Adam Kubota – upright bass
Chip Thomas – drums
Scott Bradlee – piano
Postmodern Jukebox –
YouTube Channel –

Creativity: Fashion by Mayhem

Fashion By MayhemIn February of this year, a toddler made the news for recreating red carpet dresses out of paper. This immediately struck me as one of the most brilliant creative ideas ever! What a perfect solution for overcoming the boredom of a young child (or adult for that matter) – catering to their creativity. This 4-Year-Old Makes Paper Dresses With Her Mom — And They Keep Getting More Amazing

Clearly, Mayhem has a propensity for this kind of thing. It is easy to tell she loves these dresses and is a natural at having her photo taken in them.

I admire Mayhem’s enthusiasm and her ability to be completely absorbed with the subject of dresses. As a testament to her creativity, it’s not just dresses. She is inspired by kites and the Olympics, too.

Probably most at that age (or any age) would have moved on after creating one or two and started some other hobby. Credit is due to Mayhem’s mom for endorsing such activities by providing endless supplies of tape and paper (and probably patience). It would be so easy to say “Not now Mayhem, I’m tired”.

Now, I notice that all the attention Mayhem has paid to fashion has paid off. StyleWatch posted Mayhem, Instagram’s 4-year-Old Fashion Star, Is Now a Designer for J. Crew. The articles says, “J. Crew Creative Director Jenna Lyons has enlisted the tot to collaborate on a new collection for the label’s children’s line, Crew Cuts.”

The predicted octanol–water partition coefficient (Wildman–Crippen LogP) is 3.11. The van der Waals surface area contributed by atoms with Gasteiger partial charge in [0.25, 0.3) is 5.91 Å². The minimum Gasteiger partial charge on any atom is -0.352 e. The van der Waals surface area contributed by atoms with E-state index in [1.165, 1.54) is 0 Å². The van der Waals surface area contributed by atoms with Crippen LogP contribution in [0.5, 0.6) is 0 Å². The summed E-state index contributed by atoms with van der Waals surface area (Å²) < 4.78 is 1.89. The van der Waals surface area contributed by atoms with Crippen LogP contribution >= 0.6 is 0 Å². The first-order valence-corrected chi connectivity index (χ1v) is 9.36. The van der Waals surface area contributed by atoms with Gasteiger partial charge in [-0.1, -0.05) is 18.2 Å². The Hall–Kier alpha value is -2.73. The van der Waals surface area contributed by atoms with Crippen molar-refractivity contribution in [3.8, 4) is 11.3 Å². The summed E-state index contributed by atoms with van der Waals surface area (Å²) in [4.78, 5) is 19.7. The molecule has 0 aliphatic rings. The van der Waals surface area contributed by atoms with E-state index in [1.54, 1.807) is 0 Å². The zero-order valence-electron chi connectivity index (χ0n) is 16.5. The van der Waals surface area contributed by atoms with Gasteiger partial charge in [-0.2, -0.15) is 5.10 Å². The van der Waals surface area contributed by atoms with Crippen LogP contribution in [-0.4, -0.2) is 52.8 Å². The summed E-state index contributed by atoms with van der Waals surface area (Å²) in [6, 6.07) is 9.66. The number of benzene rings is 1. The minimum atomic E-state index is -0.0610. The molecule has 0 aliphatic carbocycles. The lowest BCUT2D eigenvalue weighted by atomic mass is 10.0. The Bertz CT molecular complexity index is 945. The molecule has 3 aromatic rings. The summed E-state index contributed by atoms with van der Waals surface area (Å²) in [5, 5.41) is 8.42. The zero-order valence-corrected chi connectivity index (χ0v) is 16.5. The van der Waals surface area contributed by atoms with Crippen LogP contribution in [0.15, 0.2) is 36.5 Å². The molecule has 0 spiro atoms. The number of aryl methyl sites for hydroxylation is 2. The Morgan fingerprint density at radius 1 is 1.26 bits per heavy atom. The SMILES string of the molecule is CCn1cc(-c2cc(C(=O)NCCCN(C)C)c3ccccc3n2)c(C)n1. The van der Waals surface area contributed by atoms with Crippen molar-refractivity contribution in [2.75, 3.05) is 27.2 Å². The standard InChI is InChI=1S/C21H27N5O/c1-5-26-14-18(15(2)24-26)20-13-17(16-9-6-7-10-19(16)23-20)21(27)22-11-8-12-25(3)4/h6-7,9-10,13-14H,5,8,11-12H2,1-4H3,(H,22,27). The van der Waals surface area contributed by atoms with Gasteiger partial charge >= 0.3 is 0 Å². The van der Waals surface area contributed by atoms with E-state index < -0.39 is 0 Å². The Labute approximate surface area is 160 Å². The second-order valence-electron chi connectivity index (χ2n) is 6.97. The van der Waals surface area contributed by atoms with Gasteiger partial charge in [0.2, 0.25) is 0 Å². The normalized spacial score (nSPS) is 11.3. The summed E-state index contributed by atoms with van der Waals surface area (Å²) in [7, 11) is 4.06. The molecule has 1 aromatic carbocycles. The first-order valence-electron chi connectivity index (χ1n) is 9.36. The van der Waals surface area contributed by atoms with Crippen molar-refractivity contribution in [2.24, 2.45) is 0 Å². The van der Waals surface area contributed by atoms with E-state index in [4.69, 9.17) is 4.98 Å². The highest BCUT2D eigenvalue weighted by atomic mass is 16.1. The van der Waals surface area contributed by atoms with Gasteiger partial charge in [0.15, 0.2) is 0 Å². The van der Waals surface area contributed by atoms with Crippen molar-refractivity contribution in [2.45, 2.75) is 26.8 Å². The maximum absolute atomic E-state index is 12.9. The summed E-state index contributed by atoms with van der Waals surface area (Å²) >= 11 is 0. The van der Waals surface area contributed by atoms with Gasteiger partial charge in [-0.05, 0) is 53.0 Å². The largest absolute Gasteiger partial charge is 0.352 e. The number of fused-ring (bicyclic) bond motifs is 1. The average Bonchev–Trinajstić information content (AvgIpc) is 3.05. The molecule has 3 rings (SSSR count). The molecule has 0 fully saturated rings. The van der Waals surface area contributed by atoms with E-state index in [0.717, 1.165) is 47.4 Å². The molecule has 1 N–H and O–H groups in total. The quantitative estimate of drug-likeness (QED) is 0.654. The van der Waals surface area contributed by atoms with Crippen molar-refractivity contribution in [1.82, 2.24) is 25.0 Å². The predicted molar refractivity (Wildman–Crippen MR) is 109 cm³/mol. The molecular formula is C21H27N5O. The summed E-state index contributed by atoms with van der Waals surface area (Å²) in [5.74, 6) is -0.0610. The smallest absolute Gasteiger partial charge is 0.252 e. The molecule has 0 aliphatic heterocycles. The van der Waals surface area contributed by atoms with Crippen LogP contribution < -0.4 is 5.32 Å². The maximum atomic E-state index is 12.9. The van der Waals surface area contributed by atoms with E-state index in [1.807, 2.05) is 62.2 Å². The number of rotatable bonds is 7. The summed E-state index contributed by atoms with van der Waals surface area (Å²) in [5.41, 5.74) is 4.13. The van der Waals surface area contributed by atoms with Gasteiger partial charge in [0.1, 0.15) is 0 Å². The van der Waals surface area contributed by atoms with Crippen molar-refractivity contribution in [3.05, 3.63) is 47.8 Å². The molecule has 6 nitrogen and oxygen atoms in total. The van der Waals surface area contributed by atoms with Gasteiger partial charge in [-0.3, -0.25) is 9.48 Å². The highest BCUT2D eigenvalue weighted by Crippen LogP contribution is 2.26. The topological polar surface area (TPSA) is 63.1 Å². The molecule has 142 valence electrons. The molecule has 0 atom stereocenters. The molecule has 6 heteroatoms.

What?!! Way to go Mayhem! Congratulations.

– More Info –

Artist: Mayhem of Fashion by Mayhem
Genre: Fashion
Where to buy or purchase: J. Crew

Music: Soda and Salt by James McMurtry

James McMurtryA review of the song “Soda and Salt” by James McMurtry. First, the guitar work on the intro is awesome! The music in this song makes me want to get up and dance immediately. If only I could play guitar like this. Then, when the band comes in – yes!

The surprises keep coming, it’s like reading a crime novel, you want to hear what comes next all the way through the song. Surprise – a trombone solo! And then there’s the lyrics, so good.

– More Info –

Artist / Musician / Band: James McMurtry
Song: Soda and Salt
Album: Walk Between the Raindrops
Genre: Rock and folk-rock, Americana, singer songwriter, guitarist